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Python and just about every other computer language use the same principles as (I hope) you would use when finding a word in a printed dictionary:

(1) Depending on the human language involved, you have a notion of character ordering: 'a' < 'b' < 'c' etc

(2) First character has more weight than second character: 'az' < 'za' (whether the language is written left-to-right or right-to-left or boustrophedon is quite irrelevant)

(3) If you run out of characters to test, the shorter string is less than the longer string: 'foo' < 'food'

Typically, in a computer language the "notion of character ordering" is rather primitive: each character has a human-language-independent number ord(character) and characters are compared and sorted using that number. Often that ordering is not appropriate to the human language of the user, and then you need to get into "collating", a fun topic.

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Strings are compared lexicographically using the numeric equivalents (the result of the built-in function ord()) of their characters. Unicode and 8-bit strings are fully interoperable in this behavior.

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Take a look also at How do I sort unicode strings alphabetically in Python? where the discussion is about sorting rules given by the Unicode Collation Algorithm (http://www.unicode.org/reports/tr10/).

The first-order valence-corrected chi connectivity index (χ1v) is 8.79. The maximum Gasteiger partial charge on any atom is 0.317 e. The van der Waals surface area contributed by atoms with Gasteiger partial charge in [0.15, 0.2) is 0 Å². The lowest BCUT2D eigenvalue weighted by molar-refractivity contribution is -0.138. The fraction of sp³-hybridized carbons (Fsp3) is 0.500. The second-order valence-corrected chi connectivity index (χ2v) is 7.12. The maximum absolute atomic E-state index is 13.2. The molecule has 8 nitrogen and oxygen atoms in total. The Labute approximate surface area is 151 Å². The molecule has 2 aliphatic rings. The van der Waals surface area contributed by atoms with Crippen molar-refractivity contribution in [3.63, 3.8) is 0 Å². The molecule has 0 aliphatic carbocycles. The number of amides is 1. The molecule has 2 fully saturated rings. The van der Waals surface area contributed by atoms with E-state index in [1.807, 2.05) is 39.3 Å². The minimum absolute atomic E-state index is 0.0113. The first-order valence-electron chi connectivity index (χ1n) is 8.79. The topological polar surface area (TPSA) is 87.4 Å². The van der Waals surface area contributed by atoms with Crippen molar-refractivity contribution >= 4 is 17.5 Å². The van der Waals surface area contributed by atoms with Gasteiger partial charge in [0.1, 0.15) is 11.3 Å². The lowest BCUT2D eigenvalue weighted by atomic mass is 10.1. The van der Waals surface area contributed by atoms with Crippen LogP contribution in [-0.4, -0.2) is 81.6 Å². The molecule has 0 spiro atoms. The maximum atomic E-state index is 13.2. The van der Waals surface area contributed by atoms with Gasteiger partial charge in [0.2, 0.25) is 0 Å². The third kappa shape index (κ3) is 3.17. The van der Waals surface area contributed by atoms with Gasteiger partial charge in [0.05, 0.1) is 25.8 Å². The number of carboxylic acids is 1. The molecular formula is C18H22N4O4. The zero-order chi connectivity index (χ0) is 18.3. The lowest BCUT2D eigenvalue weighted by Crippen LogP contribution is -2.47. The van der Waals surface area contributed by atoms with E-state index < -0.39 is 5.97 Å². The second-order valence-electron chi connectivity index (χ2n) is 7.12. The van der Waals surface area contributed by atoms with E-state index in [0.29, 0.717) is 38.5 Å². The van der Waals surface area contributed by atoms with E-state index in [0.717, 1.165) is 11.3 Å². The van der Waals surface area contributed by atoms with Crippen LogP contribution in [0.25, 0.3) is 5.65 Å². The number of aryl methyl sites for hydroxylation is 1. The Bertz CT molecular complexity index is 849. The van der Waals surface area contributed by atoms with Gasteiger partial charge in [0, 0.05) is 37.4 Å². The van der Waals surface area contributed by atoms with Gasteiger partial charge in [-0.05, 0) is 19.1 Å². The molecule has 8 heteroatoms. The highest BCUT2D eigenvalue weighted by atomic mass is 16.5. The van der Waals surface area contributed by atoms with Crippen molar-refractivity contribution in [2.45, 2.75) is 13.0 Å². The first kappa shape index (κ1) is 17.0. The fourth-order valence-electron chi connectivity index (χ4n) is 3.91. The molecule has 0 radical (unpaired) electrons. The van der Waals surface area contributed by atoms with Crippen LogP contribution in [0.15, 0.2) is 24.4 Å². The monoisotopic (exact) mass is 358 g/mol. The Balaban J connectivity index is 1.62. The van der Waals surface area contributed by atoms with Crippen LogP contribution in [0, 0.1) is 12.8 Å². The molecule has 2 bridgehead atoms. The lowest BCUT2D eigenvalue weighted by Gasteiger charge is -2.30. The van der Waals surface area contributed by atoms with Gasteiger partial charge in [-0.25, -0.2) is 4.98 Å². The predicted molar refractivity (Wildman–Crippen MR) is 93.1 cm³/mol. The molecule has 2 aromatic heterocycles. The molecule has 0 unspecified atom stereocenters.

To reply to the comment

What? How else can ordering be defined other than left-to-right?

by S.Lott, there is a famous counter-example when sorting French language. It involves accents: indeed, one could say that, in French, letters are sorted left-to-right and accents right-to-left. Here is the counter-example: we have e < é and o < ô, so you would expect the words cote, coté, côte, côté to be sorted as cote < coté < côte < côté. Well, this is not what happens, in fact you have: cote < côte < coté < côté, i.e., if we remove "c" and "t", we get oe < ôe < oé < ôé, which is exactly right-to-left ordering.

And a last remark: you shouldn't be talking about left-to-right and right-to-left sorting but rather about forward and backward sorting.

Indeed there are languages written from right to left and if you think Arabic and Hebrew are sorted right-to-left you may be right from a graphical point of view, but you are wrong on the logical level!

Indeed, Unicode considers character strings encoded in logical order, and writing direction is a phenomenon occurring on the glyph level. In other words, even if in the word שלום the letter shin appears on the right of the lamed, logically it occurs before it. To sort this word one will first consider the shin, then the lamed, then the vav, then the mem, and this is forward ordering (although Hebrew is written right-to-left), while French accents are sorted backwards (although French is written left-to-right).

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Here is a sample code which compare two strings lexicographically.

  a = str(input())
  b = str(input())
  if 1<=len(a)<=100 and 1<=len(b)<=100:
    a = a.lower()
    b = b.lower()
    if a > b:
    elif a < b:
       print( '-1')
    elif a == b:

for different inputs the outputs are-

1- abcdefg

2- abc

3- abs